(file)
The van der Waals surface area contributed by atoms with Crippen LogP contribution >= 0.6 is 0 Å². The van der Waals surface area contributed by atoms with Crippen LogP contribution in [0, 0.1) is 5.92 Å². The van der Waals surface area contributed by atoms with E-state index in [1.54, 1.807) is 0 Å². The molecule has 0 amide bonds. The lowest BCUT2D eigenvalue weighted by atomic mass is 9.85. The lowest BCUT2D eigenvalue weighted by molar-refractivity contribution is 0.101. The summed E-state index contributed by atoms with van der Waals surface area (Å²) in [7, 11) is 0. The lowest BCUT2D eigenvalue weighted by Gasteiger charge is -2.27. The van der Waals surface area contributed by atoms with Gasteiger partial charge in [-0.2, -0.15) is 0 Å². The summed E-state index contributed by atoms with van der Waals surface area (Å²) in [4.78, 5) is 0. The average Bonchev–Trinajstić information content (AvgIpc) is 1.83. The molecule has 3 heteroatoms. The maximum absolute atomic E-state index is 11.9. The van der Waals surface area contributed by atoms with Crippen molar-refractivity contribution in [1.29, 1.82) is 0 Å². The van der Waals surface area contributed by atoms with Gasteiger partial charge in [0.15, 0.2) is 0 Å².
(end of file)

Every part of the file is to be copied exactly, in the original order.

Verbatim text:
The van der Waals surface area contributed by atoms with Crippen LogP contribution >= 0.6 is 0 Å². The van der Waals surface area contributed by atoms with Crippen LogP contribution in [0, 0.1) is 5.92 Å². The van der Waals surface area contributed by atoms with E-state index in [1.54, 1.807) is 0 Å². The molecule has 0 amide bonds. The lowest BCUT2D eigenvalue weighted by atomic mass is 9.85. The lowest BCUT2D eigenvalue weighted by molar-refractivity contribution is 0.101. The summed E-state index contributed by atoms with van der Waals surface area (Å²) in [7, 11) is 0. The lowest BCUT2D eigenvalue weighted by Gasteiger charge is -2.27. The van der Waals surface area contributed by atoms with Gasteiger partial charge in [-0.2, -0.15) is 0 Å². The summed E-state index contributed by atoms with van der Waals surface area (Å²) in [4.78, 5) is 0. The average Bonchev–Trinajstić information content (AvgIpc) is 1.83. The molecule has 3 heteroatoms. The maximum absolute atomic E-state index is 11.9. The van der Waals surface area contributed by atoms with Crippen molar-refractivity contribution in [1.29, 1.82) is 0 Å². The van der Waals surface area contributed by atoms with Gasteiger partial charge in [0.15, 0.2) is 0 Å².